Free Software Foundation hates the iPhone, proposes ugly alternative

The FSF is doing itself no favors by promoting freedom that looks as ugly as it likely sounds.

Neo Freerunner

I love the Free Software Foundation. I give it credit for coming up with the world's best open-source license (GNU General Public License) and for holding the line on software freedom when many, including myself, stray at times. We need someone reminding us that freedom matters.

It may not always matter, however, in the way the FSF declares. Or, rather, the FSF should probably come up with a better alternative to proprietary software before putting up a sickly contender, as it has in a recent post castigating the iPhone for its use of DRM and other proprietary technology.

In place of the iPhone the FSF holds up one of the ugliest phones I've ever seen, with a UI that only a mother could love:

The iPhone is an attack on very old and fundamental values -- the value of people having control over their stuff rather than their stuff having control over them, the right to freely communicate and share with others, and the importance of privacy.... [OK, point well taken.]

The also a tracking device, and like other proprietary GPS-enabled phones, can transmit your location without your knowledge.... [Er, yes. That's what I'm hoping, actually.] Of all the technology people use that could be turned against them, this is one of the most frightening possibilities....[Growing increasingly paranoid, aren't we?]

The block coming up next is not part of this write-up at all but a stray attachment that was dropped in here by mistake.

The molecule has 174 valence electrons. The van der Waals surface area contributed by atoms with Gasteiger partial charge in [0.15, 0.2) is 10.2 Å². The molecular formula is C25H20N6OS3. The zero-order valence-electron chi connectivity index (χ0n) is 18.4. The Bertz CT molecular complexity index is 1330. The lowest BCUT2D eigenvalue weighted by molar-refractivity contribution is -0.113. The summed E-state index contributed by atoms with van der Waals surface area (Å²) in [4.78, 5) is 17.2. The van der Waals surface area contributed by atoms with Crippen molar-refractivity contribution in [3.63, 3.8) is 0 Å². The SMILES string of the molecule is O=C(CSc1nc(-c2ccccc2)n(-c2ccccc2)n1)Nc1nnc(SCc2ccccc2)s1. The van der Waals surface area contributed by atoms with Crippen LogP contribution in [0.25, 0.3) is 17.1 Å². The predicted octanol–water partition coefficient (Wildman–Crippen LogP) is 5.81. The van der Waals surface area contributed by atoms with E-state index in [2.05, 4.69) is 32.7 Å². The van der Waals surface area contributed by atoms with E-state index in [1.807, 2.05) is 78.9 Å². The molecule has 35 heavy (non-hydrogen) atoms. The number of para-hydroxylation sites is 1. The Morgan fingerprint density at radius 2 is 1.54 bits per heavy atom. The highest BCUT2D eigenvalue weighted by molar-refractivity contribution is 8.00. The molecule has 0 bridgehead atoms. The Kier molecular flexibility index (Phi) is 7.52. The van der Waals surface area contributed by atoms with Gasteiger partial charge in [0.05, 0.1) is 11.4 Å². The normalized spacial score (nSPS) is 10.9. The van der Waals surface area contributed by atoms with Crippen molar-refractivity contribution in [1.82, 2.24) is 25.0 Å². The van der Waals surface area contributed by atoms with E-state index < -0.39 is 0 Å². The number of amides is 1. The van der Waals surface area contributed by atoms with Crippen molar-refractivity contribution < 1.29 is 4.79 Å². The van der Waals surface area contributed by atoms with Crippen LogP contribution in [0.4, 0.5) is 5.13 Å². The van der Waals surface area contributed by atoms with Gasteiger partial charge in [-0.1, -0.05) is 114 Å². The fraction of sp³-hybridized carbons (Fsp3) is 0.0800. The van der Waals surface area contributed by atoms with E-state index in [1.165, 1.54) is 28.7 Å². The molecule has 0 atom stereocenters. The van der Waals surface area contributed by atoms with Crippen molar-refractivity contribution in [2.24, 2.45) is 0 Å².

Apple's DRM system monitors your activities and tells you what you are and are not allowed to do. What you are not allowed to do is install any software that Apple doesn't like. This restriction prevents you from installing free software -- software whose authors want you to freely share, copy and modify their work.

OK. Fine. And so what does the FSF propose? This (see right). The Neo Freerunner. Try again, FSF. It's OK to have a developer-centric interface for developers, but it's anathema in the consumer market where phones like the iPhone and Freerunner compete. No one beyond the most ardent FSF devotee is going to use the Freerunner, nor should they. How can you in good conscience foist this aesthetic abomination on consumers?

Make a beautiful and free (as in freedom) phone and rightfully request that the market consider it. But don't promote freedom that comes in this guise.

Tech Culture
About the author

    Matt Asay is chief operating officer at Canonical, the company behind the Ubuntu Linux operating system. Prior to Canonical, Matt was general manager of the Americas division and vice president of business development at Alfresco, an open-source applications company. Matt brings a decade of in-the-trenches open-source business and legal experience to The Open Road, with an emphasis on emerging open-source business strategies and opportunities. He is a member of the CNET Blog Network and is not an employee of CNET. You can follow Matt on Twitter @mjasay.


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